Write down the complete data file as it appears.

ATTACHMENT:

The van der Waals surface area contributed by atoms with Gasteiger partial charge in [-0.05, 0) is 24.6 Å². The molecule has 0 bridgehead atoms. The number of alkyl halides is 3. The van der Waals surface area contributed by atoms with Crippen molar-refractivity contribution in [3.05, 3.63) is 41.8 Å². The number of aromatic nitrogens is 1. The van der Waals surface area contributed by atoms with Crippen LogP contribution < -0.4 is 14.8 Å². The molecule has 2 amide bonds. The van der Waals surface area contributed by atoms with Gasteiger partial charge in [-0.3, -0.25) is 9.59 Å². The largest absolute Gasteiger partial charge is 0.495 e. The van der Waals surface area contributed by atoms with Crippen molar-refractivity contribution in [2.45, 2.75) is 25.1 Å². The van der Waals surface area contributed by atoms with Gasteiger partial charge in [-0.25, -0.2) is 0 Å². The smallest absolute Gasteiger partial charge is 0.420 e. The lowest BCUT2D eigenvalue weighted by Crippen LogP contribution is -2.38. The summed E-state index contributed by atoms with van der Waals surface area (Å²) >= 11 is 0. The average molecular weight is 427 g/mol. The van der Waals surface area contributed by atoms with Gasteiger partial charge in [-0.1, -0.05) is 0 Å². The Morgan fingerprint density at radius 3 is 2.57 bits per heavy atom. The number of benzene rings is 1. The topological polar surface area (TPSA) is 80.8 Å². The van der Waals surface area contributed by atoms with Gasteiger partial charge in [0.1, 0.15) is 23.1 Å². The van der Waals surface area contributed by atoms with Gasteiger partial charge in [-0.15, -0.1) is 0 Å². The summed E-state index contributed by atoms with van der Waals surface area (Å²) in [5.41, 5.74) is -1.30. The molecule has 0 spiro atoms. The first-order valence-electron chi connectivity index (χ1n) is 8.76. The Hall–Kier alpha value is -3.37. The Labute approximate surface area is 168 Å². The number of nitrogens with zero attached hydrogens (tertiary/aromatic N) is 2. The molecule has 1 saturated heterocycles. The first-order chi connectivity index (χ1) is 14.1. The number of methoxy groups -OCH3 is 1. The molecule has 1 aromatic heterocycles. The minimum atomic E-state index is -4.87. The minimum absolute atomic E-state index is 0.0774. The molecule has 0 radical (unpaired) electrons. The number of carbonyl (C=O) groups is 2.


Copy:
The van der Waals surface area contributed by atoms with Gasteiger partial charge in [-0.05, 0) is 24.6 Å². The molecule has 0 bridgehead atoms. The number of alkyl halides is 3. The van der Waals surface area contributed by atoms with Crippen molar-refractivity contribution in [3.05, 3.63) is 41.8 Å². The number of aromatic nitrogens is 1. The van der Waals surface area contributed by atoms with Crippen LogP contribution < -0.4 is 14.8 Å². The molecule has 2 amide bonds. The van der Waals surface area contributed by atoms with Gasteiger partial charge in [-0.3, -0.25) is 9.59 Å². The largest absolute Gasteiger partial charge is 0.495 e. The van der Waals surface area contributed by atoms with Crippen molar-refractivity contribution in [2.45, 2.75) is 25.1 Å². The van der Waals surface area contributed by atoms with Gasteiger partial charge in [-0.25, -0.2) is 0 Å². The smallest absolute Gasteiger partial charge is 0.420 e. The lowest BCUT2D eigenvalue weighted by Crippen LogP contribution is -2.38. The summed E-state index contributed by atoms with van der Waals surface area (Å²) >= 11 is 0. The average molecular weight is 427 g/mol. The van der Waals surface area contributed by atoms with Gasteiger partial charge in [-0.1, -0.05) is 0 Å². The Morgan fingerprint density at radius 3 is 2.57 bits per heavy atom. The number of benzene rings is 1. The topological polar surface area (TPSA) is 80.8 Å². The van der Waals surface area contributed by atoms with Gasteiger partial charge in [0.1, 0.15) is 23.1 Å². The van der Waals surface area contributed by atoms with Gasteiger partial charge in [-0.15, -0.1) is 0 Å². The summed E-state index contributed by atoms with van der Waals surface area (Å²) in [5.41, 5.74) is -1.30. The molecule has 0 spiro atoms. The first-order valence-electron chi connectivity index (χ1n) is 8.76. The Hall–Kier alpha value is -3.37. The Labute approximate surface area is 168 Å². The number of nitrogens with zero attached hydrogens (tertiary/aromatic N) is 2. The molecule has 1 saturated heterocycles. The first-order chi connectivity index (χ1) is 14.1. The number of methoxy groups -OCH3 is 1. The molecule has 1 aromatic heterocycles. The minimum atomic E-state index is -4.87. The minimum absolute atomic E-state index is 0.0774. The molecule has 0 radical (unpaired) electrons. The number of carbonyl (C=O) groups is 2.